Imagine you have a data type that's only 3 bits wide. This allows you to represent 8 distinct values, from 0 through 7. If you add 1 to 7, you will "wrap around" back to 0, because you don't have enough bits to represent the value 8 (1000).

This behavior is well-defined for unsigned types. It is *not* well-defined for signed types, because there are multiple methods for representing signed values, and the result of an overflow will be interpreted differently based on that method.

Sign-magnitude: the uppermost bit represents the sign; 0 for positive, 1 for negative. If my type is three bits wide again, then I can represent signed values as follows:

```
000 = 0
001 = 1
010 = 2
011 = 3
100 = -0
101 = -1
110 = -2
111 = -3
```

Since one bit is taken up for the sign, I only have two bits to encode a value from 0 to 3. If I add 1 to 3, I'll overflow with -0 as the result. Yes, there are two representations for 0, one positive and one negative. You won't encounter sign-magnitude representation all that often.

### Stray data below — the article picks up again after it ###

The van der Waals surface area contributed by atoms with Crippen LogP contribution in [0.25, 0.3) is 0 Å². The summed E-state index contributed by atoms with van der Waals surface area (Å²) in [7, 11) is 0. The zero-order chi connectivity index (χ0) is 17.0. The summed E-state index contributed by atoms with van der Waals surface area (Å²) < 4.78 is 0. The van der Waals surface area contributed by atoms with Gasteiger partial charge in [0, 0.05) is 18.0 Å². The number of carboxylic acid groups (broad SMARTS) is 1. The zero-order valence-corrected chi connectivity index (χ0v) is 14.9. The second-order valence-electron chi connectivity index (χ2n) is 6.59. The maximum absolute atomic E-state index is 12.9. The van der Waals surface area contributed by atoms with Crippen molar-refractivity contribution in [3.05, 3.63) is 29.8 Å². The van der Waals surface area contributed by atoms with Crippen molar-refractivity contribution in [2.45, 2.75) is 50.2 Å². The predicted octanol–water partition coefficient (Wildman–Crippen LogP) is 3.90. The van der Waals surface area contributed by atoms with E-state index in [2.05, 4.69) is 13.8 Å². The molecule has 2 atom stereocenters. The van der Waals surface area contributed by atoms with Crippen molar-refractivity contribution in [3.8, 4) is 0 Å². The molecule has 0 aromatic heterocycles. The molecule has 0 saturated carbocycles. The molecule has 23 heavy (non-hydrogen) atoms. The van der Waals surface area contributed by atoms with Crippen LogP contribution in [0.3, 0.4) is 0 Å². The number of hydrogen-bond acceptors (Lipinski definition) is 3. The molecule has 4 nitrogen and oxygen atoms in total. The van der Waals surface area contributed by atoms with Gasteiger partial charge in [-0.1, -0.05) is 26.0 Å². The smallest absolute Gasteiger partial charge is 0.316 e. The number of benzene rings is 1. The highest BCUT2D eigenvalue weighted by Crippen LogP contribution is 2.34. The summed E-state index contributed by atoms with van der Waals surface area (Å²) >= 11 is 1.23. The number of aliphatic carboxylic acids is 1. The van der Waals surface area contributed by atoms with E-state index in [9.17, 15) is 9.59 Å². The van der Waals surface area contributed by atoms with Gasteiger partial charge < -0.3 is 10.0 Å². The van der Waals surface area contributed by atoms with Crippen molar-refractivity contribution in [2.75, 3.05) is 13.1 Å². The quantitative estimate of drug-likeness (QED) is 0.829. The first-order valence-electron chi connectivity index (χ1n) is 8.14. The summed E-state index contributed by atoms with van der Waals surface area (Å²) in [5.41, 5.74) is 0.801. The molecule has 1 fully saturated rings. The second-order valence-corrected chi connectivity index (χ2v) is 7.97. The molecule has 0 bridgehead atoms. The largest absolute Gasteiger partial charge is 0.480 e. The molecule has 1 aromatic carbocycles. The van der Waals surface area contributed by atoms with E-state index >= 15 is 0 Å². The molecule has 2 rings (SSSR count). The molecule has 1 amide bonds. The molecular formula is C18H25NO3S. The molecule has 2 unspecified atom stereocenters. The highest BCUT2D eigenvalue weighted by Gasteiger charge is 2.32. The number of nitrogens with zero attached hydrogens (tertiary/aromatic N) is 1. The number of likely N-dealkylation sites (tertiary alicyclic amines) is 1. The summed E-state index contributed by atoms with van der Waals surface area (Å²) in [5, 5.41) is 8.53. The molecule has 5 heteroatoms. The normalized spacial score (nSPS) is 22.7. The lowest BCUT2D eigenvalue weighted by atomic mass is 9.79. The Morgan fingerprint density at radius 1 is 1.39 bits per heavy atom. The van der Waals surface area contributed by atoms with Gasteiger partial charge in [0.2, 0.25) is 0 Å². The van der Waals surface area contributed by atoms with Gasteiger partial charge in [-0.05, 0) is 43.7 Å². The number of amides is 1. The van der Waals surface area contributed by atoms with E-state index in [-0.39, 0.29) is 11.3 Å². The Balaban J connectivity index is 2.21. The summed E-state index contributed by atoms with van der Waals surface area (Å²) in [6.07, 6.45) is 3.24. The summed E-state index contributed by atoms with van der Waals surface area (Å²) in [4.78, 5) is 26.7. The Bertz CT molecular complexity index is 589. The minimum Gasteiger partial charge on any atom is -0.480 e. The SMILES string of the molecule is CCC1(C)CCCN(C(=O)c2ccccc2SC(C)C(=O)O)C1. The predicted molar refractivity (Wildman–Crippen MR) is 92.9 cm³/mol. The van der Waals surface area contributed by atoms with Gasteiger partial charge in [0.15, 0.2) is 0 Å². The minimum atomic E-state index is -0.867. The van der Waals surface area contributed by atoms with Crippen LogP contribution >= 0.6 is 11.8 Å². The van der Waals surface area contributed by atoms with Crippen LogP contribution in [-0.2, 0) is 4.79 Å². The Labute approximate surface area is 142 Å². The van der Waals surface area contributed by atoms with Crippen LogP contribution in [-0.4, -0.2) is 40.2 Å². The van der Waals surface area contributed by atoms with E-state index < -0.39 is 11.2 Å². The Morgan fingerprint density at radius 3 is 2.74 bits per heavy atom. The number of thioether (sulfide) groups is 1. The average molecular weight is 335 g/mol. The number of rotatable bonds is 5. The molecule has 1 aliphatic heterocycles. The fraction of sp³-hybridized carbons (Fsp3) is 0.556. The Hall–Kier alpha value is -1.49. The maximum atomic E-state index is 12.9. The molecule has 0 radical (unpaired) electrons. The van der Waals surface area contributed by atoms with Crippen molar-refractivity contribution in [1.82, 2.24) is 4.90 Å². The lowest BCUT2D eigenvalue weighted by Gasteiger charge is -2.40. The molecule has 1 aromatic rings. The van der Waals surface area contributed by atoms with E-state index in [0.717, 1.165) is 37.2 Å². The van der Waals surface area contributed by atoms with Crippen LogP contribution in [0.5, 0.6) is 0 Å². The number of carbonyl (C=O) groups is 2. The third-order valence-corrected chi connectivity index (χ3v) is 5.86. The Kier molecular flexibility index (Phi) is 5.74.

One's-complement: the negative value is the bitwise-inverse of the positive value. Again, using the three-bit type:

```
000 = 0
001 = 1
010 = 2
011 = 3
100 = -3
101 = -2
110 = -1
111 = -0
```

I have three bits to encode my values, but the range is [-3, 3]. If I add 1 to 3, I'll overflow with -3 as the result. This is different from the sign-magnitude result above. Again, there are two encodings for 0 using this method.

Two's-complement: the negative value is the bitwise inverse of the positive value, plus 1. In the three-bit system:

```
000 = 0
001 = 1
010 = 2
011 = 3
100 = -4
101 = -3
110 = -2
111 = -1
```

If I add 1 to 3, I'll overflow with -4 as a result, which is different from the previous two methods. Note that we have a slightly larger range of values [-4, 3] and only one representation for 0.

Two's complement is probably the most common method of representing signed values, but it's not the only one, hence the C standard can't make any guarantees of what will happen when you overflow a signed integer type. So it leaves the behavior *undefined* so the compiler doesn't have to deal with interpreting multiple representations.

`-fSomething`

switch is used when compiling, then the result is wrapped in two’s complement.” Or, if GCC does not state this, then Fred Doe can check out the GCC sources, modify them as desired, and issue a new Fred-specific version of GCC that behaves in a particular way.